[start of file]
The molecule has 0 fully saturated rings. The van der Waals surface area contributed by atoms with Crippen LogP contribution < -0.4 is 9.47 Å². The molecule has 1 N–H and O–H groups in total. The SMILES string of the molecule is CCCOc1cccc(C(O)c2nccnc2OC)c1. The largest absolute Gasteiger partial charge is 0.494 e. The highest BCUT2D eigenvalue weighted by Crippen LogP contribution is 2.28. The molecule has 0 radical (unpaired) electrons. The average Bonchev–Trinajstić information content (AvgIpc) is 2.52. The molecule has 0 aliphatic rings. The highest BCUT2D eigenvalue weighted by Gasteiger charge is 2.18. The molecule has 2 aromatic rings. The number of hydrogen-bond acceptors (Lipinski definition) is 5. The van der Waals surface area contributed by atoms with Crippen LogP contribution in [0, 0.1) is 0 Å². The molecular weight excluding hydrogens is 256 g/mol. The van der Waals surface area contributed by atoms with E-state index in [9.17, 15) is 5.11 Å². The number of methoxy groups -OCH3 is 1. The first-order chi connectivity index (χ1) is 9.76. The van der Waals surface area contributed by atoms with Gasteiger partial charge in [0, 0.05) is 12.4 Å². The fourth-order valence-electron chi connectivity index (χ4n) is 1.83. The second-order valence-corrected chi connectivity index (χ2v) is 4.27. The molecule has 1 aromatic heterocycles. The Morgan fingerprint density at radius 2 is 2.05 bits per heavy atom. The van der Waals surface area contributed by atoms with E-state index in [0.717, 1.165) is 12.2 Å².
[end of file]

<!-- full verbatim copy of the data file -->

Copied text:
The molecule has 0 fully saturated rings. The van der Waals surface area contributed by atoms with Crippen LogP contribution < -0.4 is 9.47 Å². The molecule has 1 N–H and O–H groups in total. The SMILES string of the molecule is CCCOc1cccc(C(O)c2nccnc2OC)c1. The largest absolute Gasteiger partial charge is 0.494 e. The highest BCUT2D eigenvalue weighted by Crippen LogP contribution is 2.28. The molecule has 0 radical (unpaired) electrons. The average Bonchev–Trinajstić information content (AvgIpc) is 2.52. The molecule has 0 aliphatic rings. The highest BCUT2D eigenvalue weighted by Gasteiger charge is 2.18. The molecule has 2 aromatic rings. The number of hydrogen-bond acceptors (Lipinski definition) is 5. The van der Waals surface area contributed by atoms with Crippen LogP contribution in [0, 0.1) is 0 Å². The molecular weight excluding hydrogens is 256 g/mol. The van der Waals surface area contributed by atoms with E-state index in [9.17, 15) is 5.11 Å². The number of methoxy groups -OCH3 is 1. The first-order chi connectivity index (χ1) is 9.76. The van der Waals surface area contributed by atoms with Gasteiger partial charge in [0, 0.05) is 12.4 Å². The fourth-order valence-electron chi connectivity index (χ4n) is 1.83. The second-order valence-corrected chi connectivity index (χ2v) is 4.27. The molecule has 1 aromatic heterocycles. The Morgan fingerprint density at radius 2 is 2.05 bits per heavy atom. The van der Waals surface area contributed by atoms with E-state index in [0.717, 1.165) is 12.2 Å².